Project partners include: Avista Corporation, Ecology, The Governor’s Office for Regulatory Innovation and Assistance, Lake Spokane Association, Stevens County Conservation District, and Spokane Conservation District.
- help protect the shoreline from erosion
- decrease the intensity of waves
- provide habitat for fish and wildlife
- increase safety by providing a gradual slope rather than a drop-off to the water
- reduce polluted run-off
- increase the aesthetic value of the property
Eric and Alycia Staggs decided their property located on the southeast corner of Lake Spokane was the perfect guinea pig for the project. Their bulkhead was failing and they were excited about making the change to a naturalized shoreline. The majority of the project was funded through Ecology’s Water Quality Program’s Direct Implementation Fund, a subset of federal grant funds dedicated sources of pollution like residential runoff and erosion. The Spokane Conservation District supplied engineering and design grant funds and the Staggs family purchased the plant material.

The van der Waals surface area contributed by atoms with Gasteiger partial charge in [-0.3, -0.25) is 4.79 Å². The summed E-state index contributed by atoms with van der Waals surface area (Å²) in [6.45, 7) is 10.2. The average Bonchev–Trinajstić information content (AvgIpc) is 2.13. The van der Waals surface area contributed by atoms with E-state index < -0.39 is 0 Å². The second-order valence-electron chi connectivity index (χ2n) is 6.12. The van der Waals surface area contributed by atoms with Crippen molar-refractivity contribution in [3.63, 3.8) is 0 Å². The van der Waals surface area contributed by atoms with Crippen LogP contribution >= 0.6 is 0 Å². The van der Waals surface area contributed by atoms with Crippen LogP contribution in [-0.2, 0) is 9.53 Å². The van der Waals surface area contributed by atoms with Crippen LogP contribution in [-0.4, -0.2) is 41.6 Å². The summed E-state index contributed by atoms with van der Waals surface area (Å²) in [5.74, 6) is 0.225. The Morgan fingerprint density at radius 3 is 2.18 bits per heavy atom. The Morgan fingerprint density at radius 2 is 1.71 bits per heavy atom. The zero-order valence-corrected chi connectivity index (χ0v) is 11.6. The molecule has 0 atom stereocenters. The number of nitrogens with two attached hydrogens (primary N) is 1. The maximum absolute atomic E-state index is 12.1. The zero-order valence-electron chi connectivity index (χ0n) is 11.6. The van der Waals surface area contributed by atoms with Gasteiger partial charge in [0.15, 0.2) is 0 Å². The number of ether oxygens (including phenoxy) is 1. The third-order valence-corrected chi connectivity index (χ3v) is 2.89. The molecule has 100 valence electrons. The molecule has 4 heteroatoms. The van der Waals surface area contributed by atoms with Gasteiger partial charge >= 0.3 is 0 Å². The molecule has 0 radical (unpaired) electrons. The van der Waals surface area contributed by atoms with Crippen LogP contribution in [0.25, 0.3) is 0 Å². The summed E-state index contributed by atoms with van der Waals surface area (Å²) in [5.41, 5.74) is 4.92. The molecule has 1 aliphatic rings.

Spokane Conservation District was key to success of the project. Their staff provided technical assistance by working with the project engineer on the design, providing additional funding, applying for permits, and supervising construction contractors. After obtaining all the permits required, the project began in February 2013 following reservoir drawdown. The district spent four days on-site overseeing bulkhead demolition and re-grading of the shoreline, returned in the spring to plant shoreline vegetation, and later repaired erosion caused by high lake levels and rain. The homeowners used time-lapse video to show the project transformation from start to finish.
For more information on protecting clean water and natural shorelines visit: Our Living Shorelines: http://www.ecy.wa.gov/livingshorelines/index.html
Spokane River Basin: http://www.ecy.wa.gov/geographic/spokane/spokane_river_basin.htm
Spokane Conservation District: http://www.sccd.org/